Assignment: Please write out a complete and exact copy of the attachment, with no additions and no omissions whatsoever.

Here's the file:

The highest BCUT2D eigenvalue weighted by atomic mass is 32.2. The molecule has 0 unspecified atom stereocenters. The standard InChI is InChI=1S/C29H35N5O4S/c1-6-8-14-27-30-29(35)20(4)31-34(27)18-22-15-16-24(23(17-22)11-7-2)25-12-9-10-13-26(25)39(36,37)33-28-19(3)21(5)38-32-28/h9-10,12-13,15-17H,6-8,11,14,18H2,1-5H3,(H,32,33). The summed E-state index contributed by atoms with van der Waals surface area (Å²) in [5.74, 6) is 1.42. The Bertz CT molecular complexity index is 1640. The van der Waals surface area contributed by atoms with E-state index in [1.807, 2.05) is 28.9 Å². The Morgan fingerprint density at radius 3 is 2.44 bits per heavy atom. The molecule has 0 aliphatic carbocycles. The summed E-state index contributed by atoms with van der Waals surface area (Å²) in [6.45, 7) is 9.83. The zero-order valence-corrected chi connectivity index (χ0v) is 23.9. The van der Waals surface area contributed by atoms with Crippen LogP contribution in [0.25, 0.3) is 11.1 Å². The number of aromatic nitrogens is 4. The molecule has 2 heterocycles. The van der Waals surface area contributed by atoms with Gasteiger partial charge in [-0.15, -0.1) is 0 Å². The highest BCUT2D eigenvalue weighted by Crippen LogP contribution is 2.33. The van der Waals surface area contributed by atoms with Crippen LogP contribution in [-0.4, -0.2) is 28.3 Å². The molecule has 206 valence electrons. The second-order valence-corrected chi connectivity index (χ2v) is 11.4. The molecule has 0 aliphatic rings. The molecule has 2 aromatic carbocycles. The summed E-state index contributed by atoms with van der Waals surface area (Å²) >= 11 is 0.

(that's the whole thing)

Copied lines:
The highest BCUT2D eigenvalue weighted by atomic mass is 32.2. The molecule has 0 unspecified atom stereocenters. The standard InChI is InChI=1S/C29H35N5O4S/c1-6-8-14-27-30-29(35)20(4)31-34(27)18-22-15-16-24(23(17-22)11-7-2)25-12-9-10-13-26(25)39(36,37)33-28-19(3)21(5)38-32-28/h9-10,12-13,15-17H,6-8,11,14,18H2,1-5H3,(H,32,33). The summed E-state index contributed by atoms with van der Waals surface area (Å²) in [5.74, 6) is 1.42. The Bertz CT molecular complexity index is 1640. The van der Waals surface area contributed by atoms with E-state index in [1.807, 2.05) is 28.9 Å². The Morgan fingerprint density at radius 3 is 2.44 bits per heavy atom. The molecule has 0 aliphatic carbocycles. The summed E-state index contributed by atoms with van der Waals surface area (Å²) in [6.45, 7) is 9.83. The zero-order valence-corrected chi connectivity index (χ0v) is 23.9. The van der Waals surface area contributed by atoms with Crippen LogP contribution in [0.25, 0.3) is 11.1 Å². The number of aromatic nitrogens is 4. The molecule has 2 heterocycles. The van der Waals surface area contributed by atoms with Gasteiger partial charge in [-0.15, -0.1) is 0 Å². The highest BCUT2D eigenvalue weighted by Crippen LogP contribution is 2.33. The van der Waals surface area contributed by atoms with Crippen LogP contribution in [-0.4, -0.2) is 28.3 Å². The molecule has 206 valence electrons. The second-order valence-corrected chi connectivity index (χ2v) is 11.4. The molecule has 0 aliphatic rings. The molecule has 2 aromatic carbocycles. The summed E-state index contributed by atoms with van der Waals surface area (Å²) >= 11 is 0.